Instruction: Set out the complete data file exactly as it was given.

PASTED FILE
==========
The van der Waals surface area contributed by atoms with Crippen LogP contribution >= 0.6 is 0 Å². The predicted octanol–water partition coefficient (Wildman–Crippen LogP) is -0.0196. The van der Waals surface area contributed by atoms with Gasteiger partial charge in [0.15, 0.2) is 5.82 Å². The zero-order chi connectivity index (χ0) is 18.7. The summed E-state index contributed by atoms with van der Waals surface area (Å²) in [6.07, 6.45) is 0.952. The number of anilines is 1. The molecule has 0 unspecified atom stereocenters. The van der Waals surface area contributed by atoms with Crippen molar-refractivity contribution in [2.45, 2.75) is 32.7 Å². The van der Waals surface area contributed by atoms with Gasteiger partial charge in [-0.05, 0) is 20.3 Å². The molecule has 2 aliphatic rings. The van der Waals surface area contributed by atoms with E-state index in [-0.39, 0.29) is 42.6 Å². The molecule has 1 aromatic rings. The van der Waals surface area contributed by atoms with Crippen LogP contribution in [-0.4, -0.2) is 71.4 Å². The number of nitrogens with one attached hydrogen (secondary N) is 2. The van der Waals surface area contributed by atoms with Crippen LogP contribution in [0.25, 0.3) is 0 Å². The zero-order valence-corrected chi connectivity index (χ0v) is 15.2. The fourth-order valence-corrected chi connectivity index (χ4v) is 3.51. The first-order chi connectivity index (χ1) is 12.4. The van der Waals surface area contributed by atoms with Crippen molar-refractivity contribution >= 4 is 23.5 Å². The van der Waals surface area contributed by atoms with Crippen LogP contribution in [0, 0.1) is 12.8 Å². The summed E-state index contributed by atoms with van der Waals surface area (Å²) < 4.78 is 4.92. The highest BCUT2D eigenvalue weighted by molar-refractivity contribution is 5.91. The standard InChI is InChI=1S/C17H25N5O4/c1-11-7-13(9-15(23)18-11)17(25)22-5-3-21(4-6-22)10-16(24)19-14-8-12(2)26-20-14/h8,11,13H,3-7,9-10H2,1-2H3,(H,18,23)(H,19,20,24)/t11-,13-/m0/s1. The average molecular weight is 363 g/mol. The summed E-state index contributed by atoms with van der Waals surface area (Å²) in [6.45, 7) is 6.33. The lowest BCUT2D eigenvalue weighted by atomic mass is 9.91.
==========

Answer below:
The van der Waals surface area contributed by atoms with Crippen LogP contribution >= 0.6 is 0 Å². The predicted octanol–water partition coefficient (Wildman–Crippen LogP) is -0.0196. The van der Waals surface area contributed by atoms with Gasteiger partial charge in [0.15, 0.2) is 5.82 Å². The zero-order chi connectivity index (χ0) is 18.7. The summed E-state index contributed by atoms with van der Waals surface area (Å²) in [6.07, 6.45) is 0.952. The number of anilines is 1. The molecule has 0 unspecified atom stereocenters. The van der Waals surface area contributed by atoms with Crippen molar-refractivity contribution in [2.45, 2.75) is 32.7 Å². The van der Waals surface area contributed by atoms with Gasteiger partial charge in [-0.05, 0) is 20.3 Å². The molecule has 2 aliphatic rings. The van der Waals surface area contributed by atoms with E-state index in [-0.39, 0.29) is 42.6 Å². The molecule has 1 aromatic rings. The van der Waals surface area contributed by atoms with Crippen LogP contribution in [-0.4, -0.2) is 71.4 Å². The number of nitrogens with one attached hydrogen (secondary N) is 2. The van der Waals surface area contributed by atoms with Crippen LogP contribution in [0.25, 0.3) is 0 Å². The zero-order valence-corrected chi connectivity index (χ0v) is 15.2. The fourth-order valence-corrected chi connectivity index (χ4v) is 3.51. The first-order chi connectivity index (χ1) is 12.4. The van der Waals surface area contributed by atoms with Crippen molar-refractivity contribution >= 4 is 23.5 Å². The van der Waals surface area contributed by atoms with Crippen LogP contribution in [0, 0.1) is 12.8 Å². The summed E-state index contributed by atoms with van der Waals surface area (Å²) < 4.78 is 4.92. The highest BCUT2D eigenvalue weighted by molar-refractivity contribution is 5.91. The standard InChI is InChI=1S/C17H25N5O4/c1-11-7-13(9-15(23)18-11)17(25)22-5-3-21(4-6-22)10-16(24)19-14-8-12(2)26-20-14/h8,11,13H,3-7,9-10H2,1-2H3,(H,18,23)(H,19,20,24)/t11-,13-/m0/s1. The average molecular weight is 363 g/mol. The summed E-state index contributed by atoms with van der Waals surface area (Å²) in [6.45, 7) is 6.33. The lowest BCUT2D eigenvalue weighted by atomic mass is 9.91.